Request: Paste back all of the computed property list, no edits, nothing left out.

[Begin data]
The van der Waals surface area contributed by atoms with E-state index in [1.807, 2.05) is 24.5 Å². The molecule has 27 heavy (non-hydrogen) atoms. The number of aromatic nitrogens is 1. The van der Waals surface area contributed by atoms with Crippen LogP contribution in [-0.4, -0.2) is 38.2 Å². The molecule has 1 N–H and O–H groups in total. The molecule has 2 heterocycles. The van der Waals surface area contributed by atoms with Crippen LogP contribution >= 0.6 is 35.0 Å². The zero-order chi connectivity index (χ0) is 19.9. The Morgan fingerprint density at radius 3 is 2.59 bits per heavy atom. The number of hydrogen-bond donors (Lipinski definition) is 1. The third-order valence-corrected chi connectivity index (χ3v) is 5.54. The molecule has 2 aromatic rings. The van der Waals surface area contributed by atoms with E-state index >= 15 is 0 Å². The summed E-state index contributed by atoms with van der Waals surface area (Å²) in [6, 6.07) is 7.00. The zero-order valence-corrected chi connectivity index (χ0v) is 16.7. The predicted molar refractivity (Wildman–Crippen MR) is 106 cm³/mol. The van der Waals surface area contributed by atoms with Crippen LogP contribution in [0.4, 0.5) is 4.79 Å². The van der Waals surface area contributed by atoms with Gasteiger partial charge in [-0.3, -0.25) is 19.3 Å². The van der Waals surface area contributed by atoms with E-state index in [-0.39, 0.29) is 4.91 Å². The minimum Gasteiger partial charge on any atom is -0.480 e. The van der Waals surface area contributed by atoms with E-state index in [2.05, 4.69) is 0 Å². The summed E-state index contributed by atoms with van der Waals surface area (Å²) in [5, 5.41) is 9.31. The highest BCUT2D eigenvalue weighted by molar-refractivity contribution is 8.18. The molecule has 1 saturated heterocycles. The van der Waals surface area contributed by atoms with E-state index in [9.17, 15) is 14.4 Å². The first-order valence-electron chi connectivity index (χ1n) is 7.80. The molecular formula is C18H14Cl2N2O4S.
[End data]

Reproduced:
The van der Waals surface area contributed by atoms with E-state index in [1.807, 2.05) is 24.5 Å². The molecule has 27 heavy (non-hydrogen) atoms. The number of aromatic nitrogens is 1. The van der Waals surface area contributed by atoms with Crippen LogP contribution in [-0.4, -0.2) is 38.2 Å². The molecule has 1 N–H and O–H groups in total. The molecule has 2 heterocycles. The van der Waals surface area contributed by atoms with Crippen LogP contribution >= 0.6 is 35.0 Å². The zero-order chi connectivity index (χ0) is 19.9. The Morgan fingerprint density at radius 3 is 2.59 bits per heavy atom. The number of hydrogen-bond donors (Lipinski definition) is 1. The third-order valence-corrected chi connectivity index (χ3v) is 5.54. The molecule has 2 aromatic rings. The van der Waals surface area contributed by atoms with E-state index >= 15 is 0 Å². The summed E-state index contributed by atoms with van der Waals surface area (Å²) in [6, 6.07) is 7.00. The zero-order valence-corrected chi connectivity index (χ0v) is 16.7. The predicted molar refractivity (Wildman–Crippen MR) is 106 cm³/mol. The van der Waals surface area contributed by atoms with Crippen LogP contribution in [0.4, 0.5) is 4.79 Å². The van der Waals surface area contributed by atoms with Gasteiger partial charge in [-0.3, -0.25) is 19.3 Å². The van der Waals surface area contributed by atoms with E-state index in [-0.39, 0.29) is 4.91 Å². The minimum Gasteiger partial charge on any atom is -0.480 e. The van der Waals surface area contributed by atoms with E-state index in [2.05, 4.69) is 0 Å². The summed E-state index contributed by atoms with van der Waals surface area (Å²) in [5, 5.41) is 9.31. The highest BCUT2D eigenvalue weighted by molar-refractivity contribution is 8.18. The molecule has 1 saturated heterocycles. The van der Waals surface area contributed by atoms with E-state index in [9.17, 15) is 14.4 Å². The first-order valence-electron chi connectivity index (χ1n) is 7.80. The molecular formula is C18H14Cl2N2O4S.